The architectural and monumental coin-type of the second century AD are of considerable interest and importance to student of the architecture and topography of ancient Rome. No fewer than forty-five building and monument. Although the material culture of the Roman Empire is replete with illustrations of built structures, for centuries scholarship on architectural depictions has focused almost exclusively on particular issues of topography and reconstruction, rarely moving beyond such questions as “which building is depicted?”, So old Roman imperial coins is the most helpful way to understand the structure and recreate it to preserve them.
Arch of Claudius
Emperor Claudius, the 1st Emperor of Rome born outside Italy, was an ambitious builder. Claudius constructed many roads, aqueducts, Arcs and canals across the land. His conquest of Britain marked him in the history as a conqueror. His victory over Britain was commemorated by the erecting the Arch of Claudius.
This arch was constructed in AD 51 and was called as the Triumphal Arch. Thought today this arch is lost, the inscription is safe in the Capitoline Museums. The structure of this arch can be reconstructed through coins.
The old roman gold coin of Emperor Claudius depicts this arch on the reverse side. The above-shown coin is a fine specimen which depicts this arch. The obverse of this coin depicts the bust of Claudius. This type of coin was issued in AD 46-47 and also in AD 49.
Emperor Claudius also constructed arches of Aqua Virgo and late on, his victory over Germany was commemorated by erecting yet another arch which was depicted on old roman imperial coins.
Arch of Nero
The evidence of the bygone era can always be traced through the troves written by the historians or by archaeological excavations. Many of these past legends are destroyed, today their appearance and evidence are known only through numismatic research.
The above-shown bronze sestertius of the esteemed Emperor Nero of Rome gives us the ocular record of the triumphal arch of Nero which is a mystery to us today. This coin was issued from Lugdunum (Lyon) mint around 65 AD. This arch is depicted on the reverse side of this coin with a single bay mounted on a Quadriga (chariot pulled by four horses).
This arch was constructed to celebrate and commemorate the victory of the Roman military against the Parthians in Mesopotamia and Armenia. This arch was probably destroyed after the death of Nero in 68 AD but it depiction can be seen on other old roman imperial coins.
Temple of Augustus
The temple of Augustus is dedicated to the first Roman Emperor- Augustus. This temple is located in the City of Pula. According to scholars this temple was probably built during the emperor’s lifetime somewhere around 27BC to his death in 14 AD.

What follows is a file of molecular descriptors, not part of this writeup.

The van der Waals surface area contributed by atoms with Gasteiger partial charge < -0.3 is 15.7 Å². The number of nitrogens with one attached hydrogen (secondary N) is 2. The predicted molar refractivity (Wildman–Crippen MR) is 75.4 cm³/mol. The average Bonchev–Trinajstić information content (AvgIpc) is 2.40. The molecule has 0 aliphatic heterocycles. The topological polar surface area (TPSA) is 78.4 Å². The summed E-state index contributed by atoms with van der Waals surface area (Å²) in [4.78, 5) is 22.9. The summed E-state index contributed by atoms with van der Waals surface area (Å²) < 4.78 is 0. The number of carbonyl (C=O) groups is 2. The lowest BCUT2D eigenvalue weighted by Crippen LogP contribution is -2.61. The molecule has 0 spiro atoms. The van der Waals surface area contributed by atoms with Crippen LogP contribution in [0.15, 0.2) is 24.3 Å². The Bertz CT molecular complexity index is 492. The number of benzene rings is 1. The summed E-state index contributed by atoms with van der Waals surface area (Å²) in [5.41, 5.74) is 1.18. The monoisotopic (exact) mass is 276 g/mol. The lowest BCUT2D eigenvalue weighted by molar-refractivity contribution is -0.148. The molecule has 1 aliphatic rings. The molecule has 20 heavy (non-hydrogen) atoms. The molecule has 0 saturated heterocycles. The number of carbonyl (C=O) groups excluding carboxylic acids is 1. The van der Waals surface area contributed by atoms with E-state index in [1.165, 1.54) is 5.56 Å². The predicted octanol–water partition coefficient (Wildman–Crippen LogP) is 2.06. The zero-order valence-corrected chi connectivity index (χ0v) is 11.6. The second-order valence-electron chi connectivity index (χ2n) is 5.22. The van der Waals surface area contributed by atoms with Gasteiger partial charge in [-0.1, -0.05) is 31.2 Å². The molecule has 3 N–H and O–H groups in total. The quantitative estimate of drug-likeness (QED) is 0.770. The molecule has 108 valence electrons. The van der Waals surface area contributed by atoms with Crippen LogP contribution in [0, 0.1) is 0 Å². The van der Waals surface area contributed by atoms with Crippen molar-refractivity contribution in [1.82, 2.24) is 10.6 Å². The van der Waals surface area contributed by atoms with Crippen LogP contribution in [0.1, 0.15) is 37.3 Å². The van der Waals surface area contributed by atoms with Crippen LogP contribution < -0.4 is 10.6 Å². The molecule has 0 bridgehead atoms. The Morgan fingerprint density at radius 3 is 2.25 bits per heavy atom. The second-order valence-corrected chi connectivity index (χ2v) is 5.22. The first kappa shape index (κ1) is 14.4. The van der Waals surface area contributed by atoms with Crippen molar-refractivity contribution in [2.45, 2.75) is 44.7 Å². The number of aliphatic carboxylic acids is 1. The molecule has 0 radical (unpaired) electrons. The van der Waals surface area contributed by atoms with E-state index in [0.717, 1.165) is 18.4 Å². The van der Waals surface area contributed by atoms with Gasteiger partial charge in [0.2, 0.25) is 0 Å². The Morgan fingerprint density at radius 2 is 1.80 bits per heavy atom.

This temple was built on a podium with a tetrastyle prostyle porch of Corinthian columns and measure about 8 by 17.3 m and 14 m high. It is considered are one of the best complete temples outside Italy. This temple is a part of the triad.
The above-shown sestertius’s reverse side depicts the temple of Augustus were Caligus sacrificing to Divus Augustus in the front of the 6 columned temples. Some believe that the temple is of Divus Augustus which was erected by Tiberius and depicted on coins of Caligus and Antonius Pius. This arc is also depicted on coin of republic coin and old roman imperial coins.
Arch of Severus
The Arch of Emperor Septimius Severus was built to commemorate his victory over Parthians in 203 CE with his sons Caracalla and Geta.
This arch stands tall at the northwest end of the Roman forum made from white marble. The above-shown silver denarius of Roman emperor Septimius Severus illustrates this Triumphal Arch with four columns surmounted by a chariot of six horses with horsemen on either side on the reverse flan. This arch again appeared on the denarii of 206 CE in the name of Severus to celebrate his 15th coronation anniversary and other ancient roman coins.
The quadriga above this arch was topped by Severus and his sons, it also consists inscription of all three. Later on, Caracalla removed Geta’s name from inscription after assassinating him. This arch of Severus survived the tide of time because a Christian church incorporated it into its building and remained the owner of this arch. Thus the arch was not demolished for building material and today it’s the best preserved Roman monument till date.
These old imperial roman coins depicts the Roman monuments, they are the most favored and sought out premium coins by collectors and historians. These antique roman coins give a valuable perspective to reconstruct the appearance of the buildings which no longer exist.
According to Architectural coin types : reflections of Roman society, ‘ A case study on the find spots of architectural coin types further indicates that the Roman state was targeting certain segments of society with images relevant to their station. In the late Roman Empire, architectural images became more abstracted and referred less to extant monuments. This was the result of the decentralization of political authority from Rome and the establishment of imperial mints across the Empire to strike a uniform coinage. Architecture on the roman era coins and of the Greek East was inspired by the imperial coinage, but the provinces were also highly innovative. After the closure of the provincial mints and the establishment of imperial mints across the Empire, local traditions of architectural representation were preserved on the late imperial coinage.’
Book: Architecture on Roman Coinage, Numismatic Studies Volume 29, 2015) by Nathan T. Elkins
Paper: Buildings on Roman coins: Identification problems, Stefan Ritter (Munich)
Website (digital book ) : Buildings and Monuments of Rome on the Coins of the Second Century, AD 96-192: PART 1
Website thesis: Architectural coin types: reflections of Roman society